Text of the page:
2008 Craig Anderson A-1 000/Mini-Jumbo Flattop Guitar

Craig Anderson was, apparently, building guitars up in Burlington, Vermont when he made this one in 2008. A typical price for something like this from his shop would've run somewhere between $5000 and $5500 when it was made. It's certainly built to a high spec and the top has tight, quality spruce while the back and sides are fairly eye-popping cocobolo. The multi-piece neck has an absurd amount of flame in it, too, and the grapevine says that Mr. Anderson tried to use reclaimed local woods so perhaps some of that flamed bit is from up here.

This pretty box's outline reminds me of Sobell instruments mixed with a '50s Epiphone vibe. Inside, though, it's braced like an homage to '30s Martins and contemporary "traditional" flattops -- light, very scalloped, on-the-edge-of-destruction braces. It's no surprise that the top "domes up" a little under tension in the way I'd expect from such bracing. It's that light bracing, however, that gives this guitar its huge, warm, full, sustained voice. It has a dark, chocolatey huskiness that pushes-out sound like nuts.

It has a long scale and to my ears it sounds best with a flatpick (in a rumbly, full-sounding, Martin-esque way) but the 1 3/4" nut width will appeal to heavy-handed fingerpickers. Post-repairs it plays on-the-dot action-wise and quite fast -- the neck is slim and easy to get around on and has plenty of spacing so notes don't get damped by accident.

Unfortunately, this guitar was used a bit hard. It doesn't have any cracks, but there's plenty of light scratches throughout and some bigger patches on the front and back that I've pictured down the post. The worst is a large area of buckle-rash on the back. Also, before I worked on it, someone had done a heavy-handed fret leveling job from the body joint and over the fretboard extension. I've leveled them again and rectified that situation. The dryness-killed original bridge needed replacing, though.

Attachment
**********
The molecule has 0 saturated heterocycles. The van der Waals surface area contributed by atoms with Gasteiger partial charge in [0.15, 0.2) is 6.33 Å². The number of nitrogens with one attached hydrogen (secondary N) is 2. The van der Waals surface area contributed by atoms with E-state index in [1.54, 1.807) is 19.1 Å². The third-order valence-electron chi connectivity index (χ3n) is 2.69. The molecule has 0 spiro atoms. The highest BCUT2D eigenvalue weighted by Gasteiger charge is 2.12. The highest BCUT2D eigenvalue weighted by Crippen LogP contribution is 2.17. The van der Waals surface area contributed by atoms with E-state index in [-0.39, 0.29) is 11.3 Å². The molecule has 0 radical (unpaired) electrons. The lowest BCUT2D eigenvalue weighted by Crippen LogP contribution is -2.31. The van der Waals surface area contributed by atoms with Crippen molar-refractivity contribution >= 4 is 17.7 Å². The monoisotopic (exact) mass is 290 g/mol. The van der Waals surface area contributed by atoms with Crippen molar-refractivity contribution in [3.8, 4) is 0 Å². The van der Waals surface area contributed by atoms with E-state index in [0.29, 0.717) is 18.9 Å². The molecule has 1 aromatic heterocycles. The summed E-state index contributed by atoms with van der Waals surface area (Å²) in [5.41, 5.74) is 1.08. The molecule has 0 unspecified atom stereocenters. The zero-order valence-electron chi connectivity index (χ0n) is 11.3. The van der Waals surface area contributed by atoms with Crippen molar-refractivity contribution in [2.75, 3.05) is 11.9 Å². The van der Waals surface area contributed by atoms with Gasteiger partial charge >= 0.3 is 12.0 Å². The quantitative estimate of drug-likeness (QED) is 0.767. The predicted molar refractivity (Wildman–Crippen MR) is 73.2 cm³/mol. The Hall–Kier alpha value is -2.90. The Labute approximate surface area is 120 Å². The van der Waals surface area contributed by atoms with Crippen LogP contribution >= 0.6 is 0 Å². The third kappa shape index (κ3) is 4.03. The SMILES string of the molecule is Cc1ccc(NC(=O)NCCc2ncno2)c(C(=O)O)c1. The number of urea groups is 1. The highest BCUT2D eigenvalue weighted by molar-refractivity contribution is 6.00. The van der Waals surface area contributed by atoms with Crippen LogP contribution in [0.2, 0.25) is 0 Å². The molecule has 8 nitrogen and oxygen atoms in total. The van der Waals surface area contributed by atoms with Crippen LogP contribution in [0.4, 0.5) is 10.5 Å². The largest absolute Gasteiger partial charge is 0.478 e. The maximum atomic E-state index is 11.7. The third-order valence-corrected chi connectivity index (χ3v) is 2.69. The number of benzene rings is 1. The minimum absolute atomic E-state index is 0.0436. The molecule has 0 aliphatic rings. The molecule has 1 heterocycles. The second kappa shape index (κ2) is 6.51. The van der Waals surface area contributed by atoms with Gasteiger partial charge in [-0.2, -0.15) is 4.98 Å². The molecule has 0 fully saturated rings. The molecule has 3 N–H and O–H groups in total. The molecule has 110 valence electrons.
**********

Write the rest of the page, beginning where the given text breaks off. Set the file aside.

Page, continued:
Repairs included: making and installing a replacement ebony bridge, new bone saddle, fret level/dress to fix a botched old level/dress job, cleaning, jack-hole plug and strap button install at the endpin, and setup.

Setup notes: action is perfect and quick with 3/32" EA and 1/16" DGBE height at the 12th fret. The truss rod works and the neck is straight. Frets at the extension are quite a bit lowered from those on the neck, but still useful.

Scale length: 25 3/8"
Nut width: 1 3/4"
String spacing at nut: 1 9/16'
String spacing at bridge: 2 1/4"
Body length: 19 5/8"
Lower bout width: 15 3/4"
Waist width: 9 1/2"
Upper bout width: 11 3/4"
Side depth at endpin: 4 1/2"
Top wood: solid spruce
Back/sides wood: solid cocobolo
Bracing type: x, scalloped
Fretboard: ebony, bone nut
Bridge: ebony, bone saddle
Neck feel: slim D-shape, ~16" board radius

Condition notes: be sure to check the photos -- there's a lot of miscellaneous light scratching/scuffing throughout but the worst is a big area of buckle-rash on the back. The bridge and saddle are replacements but the pins are original. It was drilled at the endpin for a pickup jack but that pickup's sensor was damaged when the old bridge gave out. I yanked it and plugged the endpin hole with a mahogany dowel and parts-bin strap button.

It comes with: its presumably-original TKL hard case.